Rudy Giuliani called for a "Soaring memorial" at the site. This hardly fits the bill. Two holes in the ground, with waterfalls leading to an underground memorial. I lost a friend in the attacks 0n 9/11, and I'm sure that he would want to see the Twin Towers rebuilt as the permanent "Tribute in light", not this pitiful excuse that in fact is a trophy to those who destroyed the World Trade Center.

Peter Walukiewicz - Thursday, December 24th, 2009 @ 9:03am  

  it was the best achitecture i've ever seen even though i've seen it thru the internet but its really really nice adn even if i've seen it on picutes i can still feel the solemnity of it.

Joseph Ryan Alexis A. Xavier - Thursday, September 11th, 2008 @ 4:34pm  

  Well, i've seen alot of the blueprints, this disinge is imposible, its gona morph from funding, but i would like to see the original disinge, the people from other contries i like your comments it gives people a outside look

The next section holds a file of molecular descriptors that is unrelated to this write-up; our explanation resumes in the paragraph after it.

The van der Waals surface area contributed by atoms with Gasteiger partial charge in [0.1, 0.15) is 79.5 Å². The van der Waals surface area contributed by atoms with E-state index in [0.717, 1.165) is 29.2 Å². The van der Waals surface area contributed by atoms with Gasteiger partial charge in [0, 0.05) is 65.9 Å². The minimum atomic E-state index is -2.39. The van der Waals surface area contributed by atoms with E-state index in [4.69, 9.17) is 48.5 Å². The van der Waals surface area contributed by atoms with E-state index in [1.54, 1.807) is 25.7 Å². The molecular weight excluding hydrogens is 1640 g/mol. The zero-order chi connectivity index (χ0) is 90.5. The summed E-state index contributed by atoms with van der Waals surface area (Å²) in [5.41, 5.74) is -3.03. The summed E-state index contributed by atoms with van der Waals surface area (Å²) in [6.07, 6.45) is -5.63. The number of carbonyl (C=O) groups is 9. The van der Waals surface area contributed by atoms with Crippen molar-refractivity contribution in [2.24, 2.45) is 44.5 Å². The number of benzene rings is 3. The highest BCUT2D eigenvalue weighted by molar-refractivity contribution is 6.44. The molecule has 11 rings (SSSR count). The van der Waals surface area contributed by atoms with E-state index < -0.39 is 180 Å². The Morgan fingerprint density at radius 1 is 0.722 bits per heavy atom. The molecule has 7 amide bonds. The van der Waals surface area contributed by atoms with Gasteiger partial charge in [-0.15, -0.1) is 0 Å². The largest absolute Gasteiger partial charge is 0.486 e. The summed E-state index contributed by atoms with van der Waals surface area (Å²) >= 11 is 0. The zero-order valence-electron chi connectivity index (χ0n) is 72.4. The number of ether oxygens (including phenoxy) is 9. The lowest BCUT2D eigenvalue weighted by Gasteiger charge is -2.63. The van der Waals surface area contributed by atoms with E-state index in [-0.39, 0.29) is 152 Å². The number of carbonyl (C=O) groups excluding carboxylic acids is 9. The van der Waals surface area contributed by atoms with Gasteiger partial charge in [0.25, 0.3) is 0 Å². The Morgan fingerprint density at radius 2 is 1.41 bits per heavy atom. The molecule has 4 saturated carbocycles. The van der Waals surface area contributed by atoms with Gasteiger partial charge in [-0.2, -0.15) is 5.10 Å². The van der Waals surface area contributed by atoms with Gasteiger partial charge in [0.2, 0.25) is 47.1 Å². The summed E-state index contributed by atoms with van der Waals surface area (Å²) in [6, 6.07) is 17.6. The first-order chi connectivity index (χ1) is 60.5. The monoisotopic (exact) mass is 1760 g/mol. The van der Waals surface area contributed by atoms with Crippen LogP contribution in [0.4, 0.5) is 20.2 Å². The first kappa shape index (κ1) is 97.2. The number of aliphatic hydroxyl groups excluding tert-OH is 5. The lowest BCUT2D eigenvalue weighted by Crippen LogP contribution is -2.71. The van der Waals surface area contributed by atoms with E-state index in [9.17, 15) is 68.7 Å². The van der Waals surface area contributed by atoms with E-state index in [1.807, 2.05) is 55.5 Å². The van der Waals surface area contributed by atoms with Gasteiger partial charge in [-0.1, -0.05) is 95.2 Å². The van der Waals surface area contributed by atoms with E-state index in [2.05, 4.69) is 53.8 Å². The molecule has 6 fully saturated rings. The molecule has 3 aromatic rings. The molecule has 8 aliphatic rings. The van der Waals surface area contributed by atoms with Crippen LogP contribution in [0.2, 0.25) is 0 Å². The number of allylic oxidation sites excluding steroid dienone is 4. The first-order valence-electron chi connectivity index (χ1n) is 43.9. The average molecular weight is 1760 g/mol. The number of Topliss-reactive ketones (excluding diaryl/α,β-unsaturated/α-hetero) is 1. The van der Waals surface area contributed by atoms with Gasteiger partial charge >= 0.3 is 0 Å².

Jacob - Wednesday, September 10th, 2008 @ 10:32pm  

  I didnt know anyone pesonally who died on 9/11 but I will NEVER forget the tragic day as long as I live. I think it it a bit of history my son should learn about he was only 1 yr old at the time that this happened. I am hoping to come and see this soon

Donna - Sunday, August 31st, 2008 @ 10:32pm  

  for those of you who choose to bash this memorial this is not a place for you. we are trying to prove that although we will fight for our rights we will also mourn the rights unknowingly taken from us so when you look at this with shame just think- why is it being built if not for the ones who died....